I argue that even if it turned out that sometimes the city of the Sanhedrin observed two days of Rosh Hashana, it was the exceptional year, not the rule! Thus, the Israeli practice before the establishment of the fixed calendar was (either always or) mostly to observe Rosh Hashana as one day.

(It also seems from a few sources, like Rashi’s comments to the first page of Massecheth Megilla, that the Sanhedrin used similar mechanisms to make sure that an ordinary Adar or Adar II would always be 29 days long so that the Jews throughout the world know the proper day of Passover well in advance and without having to wait for the announcement of the start of Nisan.)

I also would like to posit that the proof to the Baal Hama’or’s report that the Jewish community kept one day of Rosh Hashana as part of the last Sanhedrin’s enactment is the way the months of our fixed calendar alternate between 29 days and 30 days. Our calendar, following what seems to have been standard practice even before the set calendar was promulgated, features 29-day months of Elul and Adar (or Adar II). Now, Rosh Hashana is the Rosh Hodesh of Tishrei. Normally, when the outgoing month is 30 days, its last day, as a day that could have been declared Rosh Hodesh, is observed as though it is also Rosh Hodesh, even though the next day, the first of the incoming month, should be the true and only Rosh Hodesh, the day that is used as a reference point for all the dates of the month. Yet, both days are treated equally as Rosh Hodesh with regards to ritual practice. (See Maimonides, ibid., 8:1-3) If it is true that we keep two days of Rosh Hashana just like they did in the olden days, why do we not do it like they used to do then and like we still do now when any Rosh Hodesh is two days: the first day thereof is the 30th day of the outgoing month, and the second day thereof is the first of the incoming month? Should  not Rosh Hashana be Elul 30 and 1 Tishrei instead of 1 and 2 Tishrei? The fact that Rosh Hashana is observed on 1 Tishrei on the morrow of 29 Elul shows that the calendar was expressly made to be with a short Elul and a one day Rosh Hashana!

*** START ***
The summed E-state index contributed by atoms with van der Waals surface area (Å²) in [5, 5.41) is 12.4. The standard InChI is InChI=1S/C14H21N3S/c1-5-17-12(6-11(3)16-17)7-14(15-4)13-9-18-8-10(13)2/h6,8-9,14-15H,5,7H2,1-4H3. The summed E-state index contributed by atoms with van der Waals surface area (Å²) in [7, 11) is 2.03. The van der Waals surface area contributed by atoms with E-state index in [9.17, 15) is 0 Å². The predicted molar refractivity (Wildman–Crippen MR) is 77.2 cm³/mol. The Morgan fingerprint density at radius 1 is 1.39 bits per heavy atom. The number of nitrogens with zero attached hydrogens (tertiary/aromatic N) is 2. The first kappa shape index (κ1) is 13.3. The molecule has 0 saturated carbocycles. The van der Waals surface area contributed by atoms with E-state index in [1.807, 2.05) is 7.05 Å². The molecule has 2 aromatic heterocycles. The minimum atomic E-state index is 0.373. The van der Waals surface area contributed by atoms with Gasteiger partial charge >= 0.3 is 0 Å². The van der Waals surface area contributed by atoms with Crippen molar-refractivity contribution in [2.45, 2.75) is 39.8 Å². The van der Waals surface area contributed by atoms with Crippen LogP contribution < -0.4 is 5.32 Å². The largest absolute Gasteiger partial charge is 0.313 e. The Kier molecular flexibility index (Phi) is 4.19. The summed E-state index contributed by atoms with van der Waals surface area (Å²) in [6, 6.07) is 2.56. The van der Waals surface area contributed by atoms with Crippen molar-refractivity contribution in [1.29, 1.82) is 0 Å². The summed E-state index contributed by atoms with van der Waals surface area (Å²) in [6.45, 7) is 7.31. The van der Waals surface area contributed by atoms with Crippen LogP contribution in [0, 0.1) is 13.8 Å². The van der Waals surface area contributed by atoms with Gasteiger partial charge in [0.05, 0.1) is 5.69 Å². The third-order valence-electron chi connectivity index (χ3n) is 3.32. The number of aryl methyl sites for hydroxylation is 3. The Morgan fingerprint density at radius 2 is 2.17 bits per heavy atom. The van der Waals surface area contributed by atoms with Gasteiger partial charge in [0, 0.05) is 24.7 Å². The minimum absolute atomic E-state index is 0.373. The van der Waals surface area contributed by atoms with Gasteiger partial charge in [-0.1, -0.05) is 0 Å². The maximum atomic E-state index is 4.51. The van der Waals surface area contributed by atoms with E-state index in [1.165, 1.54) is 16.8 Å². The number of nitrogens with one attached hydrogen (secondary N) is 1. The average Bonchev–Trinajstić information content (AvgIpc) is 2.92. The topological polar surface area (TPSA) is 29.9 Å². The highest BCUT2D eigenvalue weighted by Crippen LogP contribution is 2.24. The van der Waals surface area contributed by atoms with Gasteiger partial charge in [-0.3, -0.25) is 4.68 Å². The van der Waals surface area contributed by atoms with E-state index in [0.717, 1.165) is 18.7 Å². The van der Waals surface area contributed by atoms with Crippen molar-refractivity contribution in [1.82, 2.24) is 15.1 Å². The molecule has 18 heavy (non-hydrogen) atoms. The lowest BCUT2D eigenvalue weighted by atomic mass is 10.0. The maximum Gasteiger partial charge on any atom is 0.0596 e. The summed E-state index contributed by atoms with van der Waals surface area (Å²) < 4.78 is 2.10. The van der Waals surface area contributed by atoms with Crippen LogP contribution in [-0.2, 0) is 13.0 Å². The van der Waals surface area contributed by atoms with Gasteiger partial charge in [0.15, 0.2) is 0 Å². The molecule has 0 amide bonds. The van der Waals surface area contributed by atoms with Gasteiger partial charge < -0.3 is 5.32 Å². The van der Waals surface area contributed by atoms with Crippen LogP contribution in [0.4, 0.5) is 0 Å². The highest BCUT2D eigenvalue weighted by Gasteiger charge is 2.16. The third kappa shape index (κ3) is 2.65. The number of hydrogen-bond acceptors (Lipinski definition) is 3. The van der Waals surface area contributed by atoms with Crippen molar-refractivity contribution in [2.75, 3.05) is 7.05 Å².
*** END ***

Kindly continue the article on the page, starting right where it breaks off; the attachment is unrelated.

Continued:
The reason for the diaspora observing two days of Rosh Hashana is the usual one for every day of Yom Tov Sheini.

Update: I do not advocate keeping just the first day of Rosh Hashana, and I myself will even be reading the Torah in my local synagogue the second day. Further, I believe that it is strictly forbidden for an individual or individuals to treat the second day of Rosh Hashana as a weekday within a community or city where the day is observed. As for one who finds himself completely isolated from civilization on any biblical holiday, for example one lost at sea or in a dessert, or in a place that has no contact with any Jews (if there is even such a place today,) there is a much more complex halachic question in play. See this article for all the relevant opinions analyzed in a historical context.


From → halacha, original